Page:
Zen, Mindfulness, and Therapies for Men Who Abuse Intimate Partners

Chuka Nestor Emezue// Content warning: domestic violence. In a 2012 article, Ashleigh Owens, then a J.D. Candidate at Fordham Law, shared the following story pieced together from local media publications: “On January 17, 2010, in West Haven, Connecticut, Selami Ozdemir murdered his wife, Shengyl Rasim, in front of their two children. Ozdemir then used the…

Persons or Things? On the Ethics of Anatomical Dissection

Erik Larsen // “Open up a few corpses: you will dissipate at once the darkness that observation alone could not…” (Qtd. in Foucault 146). Xavier Bichat’s maxim, written in his Anatomie générale of 1801, described a new medical epistemology—one that informs medical practice and training to this day. Along with his Parisian colleagues, Bichat attempted…

Calling Medical Humanities Teachers!

Livia Arndal Woods // This is my last post as a regular writer for Synapsis. It has been such pleasure to participate in this growing community over the past two years. That participation has allowed me to explore a broad range interests in the Medical Humanities, interests that reach through and beyond my Victorianist scholarship….

Teaching Victorian Disability Studies

“What it must mean, if we are to be present in this age of challenges, is a profound rethinking of our pedagogical priorities, disciplinary boundaries, and subject positions. Let us actually be Victorianists.” –Christie Harner, “Victorian hybridities”[i] Travis Lau // As I begin to construct my syllabus for my introductory seminar on medical humanities and…

Authentic Empathy & Therapeutic Alliances (Part 1)

Chuka Nestor Emezue // “Laying the pus-covered pad on the desk in front of him, he gave up his secret. During his escape from the civil war in neighbouring Congo, he had been separated from his wife and taken by rebels. His captors raped him, three times a day, every day for three years. And…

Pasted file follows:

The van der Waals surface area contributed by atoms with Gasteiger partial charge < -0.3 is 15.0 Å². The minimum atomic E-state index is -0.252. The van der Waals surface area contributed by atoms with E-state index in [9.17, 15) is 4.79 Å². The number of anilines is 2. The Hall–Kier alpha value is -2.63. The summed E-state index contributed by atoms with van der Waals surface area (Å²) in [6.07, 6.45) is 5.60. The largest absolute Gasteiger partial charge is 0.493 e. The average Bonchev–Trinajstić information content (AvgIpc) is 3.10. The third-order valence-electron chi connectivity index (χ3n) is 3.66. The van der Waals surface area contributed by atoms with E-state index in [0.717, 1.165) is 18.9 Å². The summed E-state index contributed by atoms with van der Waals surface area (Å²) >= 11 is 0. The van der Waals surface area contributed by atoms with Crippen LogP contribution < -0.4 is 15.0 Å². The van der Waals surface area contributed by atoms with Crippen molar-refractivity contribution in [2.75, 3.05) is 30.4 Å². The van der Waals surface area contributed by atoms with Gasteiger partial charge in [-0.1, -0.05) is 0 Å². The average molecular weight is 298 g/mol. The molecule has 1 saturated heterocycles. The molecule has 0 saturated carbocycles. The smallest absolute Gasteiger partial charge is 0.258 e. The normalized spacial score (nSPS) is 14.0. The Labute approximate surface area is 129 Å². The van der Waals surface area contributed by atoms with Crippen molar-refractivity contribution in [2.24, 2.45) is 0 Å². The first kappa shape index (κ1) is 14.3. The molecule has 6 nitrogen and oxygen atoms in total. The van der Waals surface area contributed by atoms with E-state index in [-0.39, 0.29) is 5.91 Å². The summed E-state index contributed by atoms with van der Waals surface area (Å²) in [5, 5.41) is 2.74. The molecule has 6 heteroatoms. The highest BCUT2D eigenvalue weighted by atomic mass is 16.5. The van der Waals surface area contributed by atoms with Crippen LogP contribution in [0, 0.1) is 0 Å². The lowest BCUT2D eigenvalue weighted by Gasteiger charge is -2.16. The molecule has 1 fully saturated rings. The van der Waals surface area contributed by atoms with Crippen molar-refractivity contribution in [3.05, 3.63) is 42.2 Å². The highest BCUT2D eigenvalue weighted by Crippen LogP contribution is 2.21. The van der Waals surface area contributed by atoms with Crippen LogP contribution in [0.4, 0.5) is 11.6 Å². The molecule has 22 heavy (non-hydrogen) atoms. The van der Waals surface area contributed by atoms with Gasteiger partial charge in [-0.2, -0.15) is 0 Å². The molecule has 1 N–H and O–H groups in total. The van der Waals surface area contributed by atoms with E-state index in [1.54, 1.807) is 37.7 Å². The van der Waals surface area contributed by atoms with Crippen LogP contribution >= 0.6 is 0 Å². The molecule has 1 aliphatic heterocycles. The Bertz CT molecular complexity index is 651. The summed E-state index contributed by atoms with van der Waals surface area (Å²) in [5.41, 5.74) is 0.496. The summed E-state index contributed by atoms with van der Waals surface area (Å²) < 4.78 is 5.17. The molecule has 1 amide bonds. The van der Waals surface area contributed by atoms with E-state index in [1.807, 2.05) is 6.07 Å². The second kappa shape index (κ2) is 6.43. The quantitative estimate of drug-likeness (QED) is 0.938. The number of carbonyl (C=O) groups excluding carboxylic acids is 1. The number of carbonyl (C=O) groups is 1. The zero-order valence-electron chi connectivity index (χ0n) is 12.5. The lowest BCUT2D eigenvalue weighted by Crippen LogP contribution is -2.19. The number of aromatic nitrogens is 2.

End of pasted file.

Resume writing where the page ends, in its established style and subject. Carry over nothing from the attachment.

Recording Women’s Contributions to the History of Victorian Health and Wellness

Jessica Kirwan // I recently interviewed Dr. Lesa Scholl, Editor-in-Chief of the Encyclopedia of Victorian Women Writers, which is soon to be published by Palgrave Macmillan for their Major Reference Works portfolio. Dr. Scholl is Head of Kathleen Lumley College at the University of Adelaide in Australia. Readers of Synapsis will be interested to know…

The Classic, or Institutionalization part II

Roanne Kantor // What happens when different kinds of institutions meet? When I asked that question this winter, the answer focused on the unevenness between various types of things that get theorized very abstractly as “institutions.” Can there be any use in exploring “institutionalization” and “de-institutionalization” in both medical and educational contexts? Within this larger…

A Discursive-Material Analysis of Stigma As Narrated By Victim Service Providers

Chuka Nestor Emezue// How and to what extent do victim service providers (VSP) co-construct stigma in their narratives of victimhood? In speaking with several VSPs – those who provide rehabilitative services for victims of trauma – my qualitative research study (ongoing as I write) on embodied stigma and narrated victimhood, has so far underscored the…

Neurodiverse Reading

Ittai Orr // In See It Feelingly: Classic Novels, Autistic Readers, and the Schooling of a No-Good English Professor (Duke Univ. Press, 2018), Ralph Savarese writes that literature is a kind of social medicine, that it represents a “way of restoring relation” (193). There is no better illustration of this power of literature—or rather, of a…

Health-Seeking, Stoicism, and Illness Behavior in Men’s Health

“Well-being is realized by small steps, but is truly no small thing.” – Zeno Chuka Nestor Emezue // While the concept of masculinity is socially conferred, its assumed philosophical attribute–stoicism–remains a personalized and guiding ideology practiced by stoical adherents (male and female) – either by omission or commission. My research looks at the foundational causes of…